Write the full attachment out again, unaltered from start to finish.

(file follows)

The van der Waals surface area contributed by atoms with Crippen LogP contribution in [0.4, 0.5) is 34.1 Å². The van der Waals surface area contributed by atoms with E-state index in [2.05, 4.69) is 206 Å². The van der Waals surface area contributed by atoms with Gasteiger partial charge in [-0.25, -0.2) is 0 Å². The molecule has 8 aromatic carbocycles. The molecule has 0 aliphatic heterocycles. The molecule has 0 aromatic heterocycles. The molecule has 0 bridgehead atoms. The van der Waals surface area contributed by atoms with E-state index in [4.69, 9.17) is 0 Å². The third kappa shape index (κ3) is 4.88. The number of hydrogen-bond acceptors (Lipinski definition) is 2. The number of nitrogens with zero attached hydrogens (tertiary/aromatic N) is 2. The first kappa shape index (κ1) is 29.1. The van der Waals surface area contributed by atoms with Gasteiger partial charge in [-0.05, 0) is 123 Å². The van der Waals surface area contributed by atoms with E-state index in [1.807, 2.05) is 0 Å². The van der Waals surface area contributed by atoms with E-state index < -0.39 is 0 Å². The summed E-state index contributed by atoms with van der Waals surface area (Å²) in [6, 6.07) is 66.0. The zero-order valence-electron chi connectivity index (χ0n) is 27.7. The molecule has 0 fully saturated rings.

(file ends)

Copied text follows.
The van der Waals surface area contributed by atoms with Crippen LogP contribution in [0.4, 0.5) is 34.1 Å². The van der Waals surface area contributed by atoms with E-state index in [2.05, 4.69) is 206 Å². The van der Waals surface area contributed by atoms with Gasteiger partial charge in [-0.25, -0.2) is 0 Å². The molecule has 8 aromatic carbocycles. The molecule has 0 aliphatic heterocycles. The molecule has 0 aromatic heterocycles. The molecule has 0 bridgehead atoms. The van der Waals surface area contributed by atoms with E-state index in [4.69, 9.17) is 0 Å². The third kappa shape index (κ3) is 4.88. The number of hydrogen-bond acceptors (Lipinski definition) is 2. The number of nitrogens with zero attached hydrogens (tertiary/aromatic N) is 2. The first kappa shape index (κ1) is 29.1. The van der Waals surface area contributed by atoms with Gasteiger partial charge in [-0.05, 0) is 123 Å². The van der Waals surface area contributed by atoms with E-state index in [1.807, 2.05) is 0 Å². The van der Waals surface area contributed by atoms with E-state index < -0.39 is 0 Å². The summed E-state index contributed by atoms with van der Waals surface area (Å²) in [6, 6.07) is 66.0. The zero-order valence-electron chi connectivity index (χ0n) is 27.7. The molecule has 0 fully saturated rings.